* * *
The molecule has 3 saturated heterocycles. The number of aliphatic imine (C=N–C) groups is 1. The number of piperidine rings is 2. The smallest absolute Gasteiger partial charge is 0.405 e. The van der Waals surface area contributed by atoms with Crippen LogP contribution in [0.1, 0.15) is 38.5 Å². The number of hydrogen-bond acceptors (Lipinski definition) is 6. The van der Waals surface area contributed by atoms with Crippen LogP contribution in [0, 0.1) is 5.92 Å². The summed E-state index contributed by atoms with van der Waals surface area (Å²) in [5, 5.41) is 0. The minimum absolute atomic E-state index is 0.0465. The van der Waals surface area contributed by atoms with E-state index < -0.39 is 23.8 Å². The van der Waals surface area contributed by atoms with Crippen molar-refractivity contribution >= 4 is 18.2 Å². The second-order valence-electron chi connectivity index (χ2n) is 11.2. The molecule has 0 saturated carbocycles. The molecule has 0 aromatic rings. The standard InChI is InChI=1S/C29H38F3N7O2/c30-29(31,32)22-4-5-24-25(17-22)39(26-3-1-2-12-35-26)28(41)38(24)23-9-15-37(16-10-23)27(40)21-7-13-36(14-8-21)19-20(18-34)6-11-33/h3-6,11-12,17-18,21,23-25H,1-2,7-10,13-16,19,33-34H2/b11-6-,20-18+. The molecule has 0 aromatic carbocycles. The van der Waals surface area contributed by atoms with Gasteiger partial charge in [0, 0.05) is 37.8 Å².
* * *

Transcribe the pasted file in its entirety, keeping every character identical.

The molecule has 3 saturated heterocycles. The number of aliphatic imine (C=N–C) groups is 1. The number of piperidine rings is 2. The smallest absolute Gasteiger partial charge is 0.405 e. The van der Waals surface area contributed by atoms with Crippen LogP contribution in [0.1, 0.15) is 38.5 Å². The number of hydrogen-bond acceptors (Lipinski definition) is 6. The van der Waals surface area contributed by atoms with Crippen LogP contribution in [0, 0.1) is 5.92 Å². The summed E-state index contributed by atoms with van der Waals surface area (Å²) in [5, 5.41) is 0. The minimum absolute atomic E-state index is 0.0465. The van der Waals surface area contributed by atoms with E-state index < -0.39 is 23.8 Å². The van der Waals surface area contributed by atoms with Crippen molar-refractivity contribution >= 4 is 18.2 Å². The second-order valence-electron chi connectivity index (χ2n) is 11.2. The molecule has 0 saturated carbocycles. The molecule has 0 aromatic rings. The standard InChI is InChI=1S/C29H38F3N7O2/c30-29(31,32)22-4-5-24-25(17-22)39(26-3-1-2-12-35-26)28(41)38(24)23-9-15-37(16-10-23)27(40)21-7-13-36(14-8-21)19-20(18-34)6-11-33/h3-6,11-12,17-18,21,23-25H,1-2,7-10,13-16,19,33-34H2/b11-6-,20-18+. The molecule has 0 aromatic carbocycles. The van der Waals surface area contributed by atoms with Gasteiger partial charge in [0, 0.05) is 37.8 Å².